Falls of Dry Run Creek in Shenandoah National Park (Rockingham County)
I challenge all hardcore hikers to go and see the Falls of Dry Run Creek in Shenandoah NP!
So far I documented seven waterfalls – during my research I saw photos of only 3, meaning I hiked in an area that’s rather unknown even to experienced waterfall enthusiasts.
I must start with a warning – do not hike down Dry Run Creek unless you are VERY comfortable with insane terrain. It is wet, slippery, steep and plain dangerous. It is much easier in summer but you need to go when the Creek is flowing hard; early Spring. Or after several days of heavy rain in the area.
AGAIN – When the Dry Run area is in flow, you will face danger down near the waterfalls.
I urge you to read my article about bushwhacking in Shenandoah!
Now for some good news!
Dry Run Creek is flanked by a Fire Road that runs all the way from Skyline Drive to roads down in the valley. This means you have a relatively easy trail to navigate in order to get down – BUT you have to leave this road and bushwack in order to see any of the seven waterfalls listed here.
It is not all about waterfalls! About 0.7 miles down this Fire Road is a small trail on your right that leads to the top of a scenic rocky outcrop called the Lost Cliffs! So check that out for a nice landscape photo opportunity.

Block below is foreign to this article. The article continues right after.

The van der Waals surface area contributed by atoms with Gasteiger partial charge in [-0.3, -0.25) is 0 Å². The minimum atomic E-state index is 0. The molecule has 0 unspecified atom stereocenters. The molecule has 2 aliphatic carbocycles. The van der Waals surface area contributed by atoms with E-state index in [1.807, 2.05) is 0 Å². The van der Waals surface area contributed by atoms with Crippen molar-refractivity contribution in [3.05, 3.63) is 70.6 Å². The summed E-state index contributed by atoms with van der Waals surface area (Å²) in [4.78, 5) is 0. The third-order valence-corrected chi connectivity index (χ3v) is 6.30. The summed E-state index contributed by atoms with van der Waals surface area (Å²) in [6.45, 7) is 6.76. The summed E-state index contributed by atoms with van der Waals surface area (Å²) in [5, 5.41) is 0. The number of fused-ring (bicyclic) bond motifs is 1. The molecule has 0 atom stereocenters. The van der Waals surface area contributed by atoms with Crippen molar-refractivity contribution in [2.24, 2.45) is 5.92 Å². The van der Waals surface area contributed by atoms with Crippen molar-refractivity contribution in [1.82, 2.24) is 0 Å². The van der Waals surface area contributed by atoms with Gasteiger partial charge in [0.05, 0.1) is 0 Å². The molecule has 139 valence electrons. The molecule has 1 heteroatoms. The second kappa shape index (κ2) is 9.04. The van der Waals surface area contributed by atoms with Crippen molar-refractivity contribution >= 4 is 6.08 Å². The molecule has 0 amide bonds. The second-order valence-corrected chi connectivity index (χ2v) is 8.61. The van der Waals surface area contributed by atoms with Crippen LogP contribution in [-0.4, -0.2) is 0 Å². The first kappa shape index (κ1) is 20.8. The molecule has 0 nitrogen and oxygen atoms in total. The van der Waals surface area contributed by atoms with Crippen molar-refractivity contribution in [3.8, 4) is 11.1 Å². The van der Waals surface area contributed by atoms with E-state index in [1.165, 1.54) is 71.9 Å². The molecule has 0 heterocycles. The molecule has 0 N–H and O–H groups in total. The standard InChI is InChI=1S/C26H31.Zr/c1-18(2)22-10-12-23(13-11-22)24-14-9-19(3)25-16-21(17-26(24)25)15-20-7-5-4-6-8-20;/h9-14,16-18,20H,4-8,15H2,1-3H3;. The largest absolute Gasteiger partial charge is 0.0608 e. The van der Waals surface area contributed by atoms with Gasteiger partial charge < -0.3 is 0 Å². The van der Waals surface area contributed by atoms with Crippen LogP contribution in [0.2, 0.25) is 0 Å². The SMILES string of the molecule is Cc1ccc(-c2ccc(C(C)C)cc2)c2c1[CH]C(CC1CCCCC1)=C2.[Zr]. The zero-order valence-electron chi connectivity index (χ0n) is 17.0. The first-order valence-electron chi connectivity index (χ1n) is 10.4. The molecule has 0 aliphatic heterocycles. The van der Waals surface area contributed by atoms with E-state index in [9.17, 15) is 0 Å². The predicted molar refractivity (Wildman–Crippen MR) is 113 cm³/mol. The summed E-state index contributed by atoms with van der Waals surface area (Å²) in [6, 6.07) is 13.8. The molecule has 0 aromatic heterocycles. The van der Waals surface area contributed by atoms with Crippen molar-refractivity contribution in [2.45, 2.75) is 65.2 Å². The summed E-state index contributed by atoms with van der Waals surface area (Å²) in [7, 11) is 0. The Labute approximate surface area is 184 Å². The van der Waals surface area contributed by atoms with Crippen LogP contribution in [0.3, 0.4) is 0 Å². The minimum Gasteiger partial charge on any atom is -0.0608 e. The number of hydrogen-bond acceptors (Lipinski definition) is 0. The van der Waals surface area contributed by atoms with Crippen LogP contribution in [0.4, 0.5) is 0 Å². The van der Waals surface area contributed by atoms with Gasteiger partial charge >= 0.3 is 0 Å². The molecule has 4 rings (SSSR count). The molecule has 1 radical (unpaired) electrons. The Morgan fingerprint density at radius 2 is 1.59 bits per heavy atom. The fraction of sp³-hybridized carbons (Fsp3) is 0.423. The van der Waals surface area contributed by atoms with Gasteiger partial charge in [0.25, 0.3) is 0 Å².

On Skyline Drive, park at the South River Overlook at mile 62.5 then cross the road and look for the gated fire road slightly north of the outlook (on the west side of Skyline Dr).
The fire road is not in good condition so expect tall grasses and mud, etc.
At 0.7 miles you can take the short side trail to the top of Lost Cliffs. Scrambling required.
Continue down the road until it crosses Dry Run Creek at mile 1.3. This is where the fun starts!
The Trail and Map
You can see the Fire Road, the parking area and the location of the Lost Cliffs on the map below.
Also look at our Virginia Waterfall Map for precise locations.
The seven waterfall locations are accurate as per my GPS. You may discover other waterfalls either upstream of downstream so do not hesitate to explore on your own.
You will note a vague green trail on the map. That is my bushwhacking route. It does not mean it is the best way to reach the waterfalls, or the safest or the easiest! I was exploring with no markers or waypoints to guide me.
Basically I hiked down the Fire Road to the Park’s western boundary, bushwhacked down to Dry Run Creek at the boundary, then followed the creek upstream.
Waterfalls #3 and #5 are both massive cascades. Most folks who hiked in the area made it to #3. But #5 is even more impressive. It is a huge and tall cascade.
Profile – Fire Road
NOTE – This is a profile of the fire road down to the park boundary and not the bushwhack trails down to the Falls which are much much steeper!